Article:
From 1 July 2001, deductions for the decline in value of most depreciating assets, including those acquired before that date, are worked out under the UCA rules.
The UCA contains general rules for working out the decline in value of a depreciating asset and those rules are covered in this part of the guide. Transitional rules apply to depreciating assets held before 1 July 2001 so their decline in value can be worked out using these rules see Depreciating assets held before 1 July 2001.
The general rules do not apply to some depreciating assets. For these assets, the UCA provides specific rules for working out deductions, for example:
- there is an immediate deduction for certain depreciating assets which cost $300 or less that are used mainly to produce non-business assessable income see Immediate deduction for certain non-business depreciating assets costing $300 or less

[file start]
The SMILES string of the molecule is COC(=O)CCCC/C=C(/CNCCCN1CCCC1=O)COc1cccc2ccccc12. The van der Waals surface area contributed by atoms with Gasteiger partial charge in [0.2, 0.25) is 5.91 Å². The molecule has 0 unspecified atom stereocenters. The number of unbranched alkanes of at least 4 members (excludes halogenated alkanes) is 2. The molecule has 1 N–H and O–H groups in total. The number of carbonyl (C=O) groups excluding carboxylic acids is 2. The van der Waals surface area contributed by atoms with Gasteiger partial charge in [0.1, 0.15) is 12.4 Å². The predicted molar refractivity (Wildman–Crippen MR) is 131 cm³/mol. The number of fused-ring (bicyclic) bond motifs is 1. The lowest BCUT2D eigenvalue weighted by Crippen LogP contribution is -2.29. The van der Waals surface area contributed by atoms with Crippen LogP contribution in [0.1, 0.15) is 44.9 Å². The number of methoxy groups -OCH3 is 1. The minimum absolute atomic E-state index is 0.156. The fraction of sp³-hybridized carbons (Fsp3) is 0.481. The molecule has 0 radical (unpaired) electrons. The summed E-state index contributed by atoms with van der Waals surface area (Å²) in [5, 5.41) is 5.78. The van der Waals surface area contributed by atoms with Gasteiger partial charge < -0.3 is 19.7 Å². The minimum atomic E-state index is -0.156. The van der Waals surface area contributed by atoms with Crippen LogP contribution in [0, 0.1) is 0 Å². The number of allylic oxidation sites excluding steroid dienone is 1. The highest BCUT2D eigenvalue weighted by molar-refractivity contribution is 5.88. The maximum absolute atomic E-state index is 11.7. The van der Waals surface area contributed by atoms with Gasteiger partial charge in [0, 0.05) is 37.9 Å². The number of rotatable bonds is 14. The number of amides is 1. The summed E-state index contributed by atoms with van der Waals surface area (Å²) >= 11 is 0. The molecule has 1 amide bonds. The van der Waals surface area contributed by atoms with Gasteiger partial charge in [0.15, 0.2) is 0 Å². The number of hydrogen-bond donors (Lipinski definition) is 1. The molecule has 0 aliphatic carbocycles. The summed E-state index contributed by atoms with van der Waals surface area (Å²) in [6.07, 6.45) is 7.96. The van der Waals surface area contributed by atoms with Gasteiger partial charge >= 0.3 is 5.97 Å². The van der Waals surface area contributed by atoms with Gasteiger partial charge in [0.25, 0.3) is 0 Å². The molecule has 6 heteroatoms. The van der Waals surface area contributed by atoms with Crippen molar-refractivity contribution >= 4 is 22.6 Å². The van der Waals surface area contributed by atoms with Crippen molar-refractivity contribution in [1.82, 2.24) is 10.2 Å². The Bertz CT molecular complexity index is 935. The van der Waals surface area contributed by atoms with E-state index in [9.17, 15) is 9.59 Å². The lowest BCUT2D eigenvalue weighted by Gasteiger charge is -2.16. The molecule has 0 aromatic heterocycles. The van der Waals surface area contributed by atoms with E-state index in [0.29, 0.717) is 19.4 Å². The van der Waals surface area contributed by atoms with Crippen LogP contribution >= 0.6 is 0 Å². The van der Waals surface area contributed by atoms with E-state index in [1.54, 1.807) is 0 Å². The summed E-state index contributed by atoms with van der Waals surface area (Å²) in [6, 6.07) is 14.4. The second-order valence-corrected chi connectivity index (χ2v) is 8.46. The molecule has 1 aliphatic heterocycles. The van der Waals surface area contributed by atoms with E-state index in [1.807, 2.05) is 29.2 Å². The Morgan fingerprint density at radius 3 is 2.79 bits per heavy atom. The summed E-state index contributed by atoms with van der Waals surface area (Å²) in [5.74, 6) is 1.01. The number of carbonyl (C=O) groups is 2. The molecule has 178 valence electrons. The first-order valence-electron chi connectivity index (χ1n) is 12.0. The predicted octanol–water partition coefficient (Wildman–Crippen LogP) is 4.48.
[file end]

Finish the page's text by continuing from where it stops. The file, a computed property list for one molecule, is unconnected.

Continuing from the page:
- the decline in value of certain depreciating assets that cost or are written down to less than $1,000 can be worked out through a low-value pool see Low-value pools
- in-house software for which expenditure has been allocated to a software development pool see Software development pools
- for depreciating assets used in exploration or prospecting, in certain circumstances, the decline in value is the asset's cost see Mining and quarrying and minerals transport
- water facilities, horticultural plants and grapevines used in a primary production business see Primary production depreciating assets
- certain depreciating assets of primary producers and other landholders used in landcare operations, electricity connections or telephone lines see Capital expenditure of primary producers and other landholders.
There are specific rules for working out deductions for depreciating assets used in carrying on research and development activities-see the Research and development tax concession schedule and instructions for more information.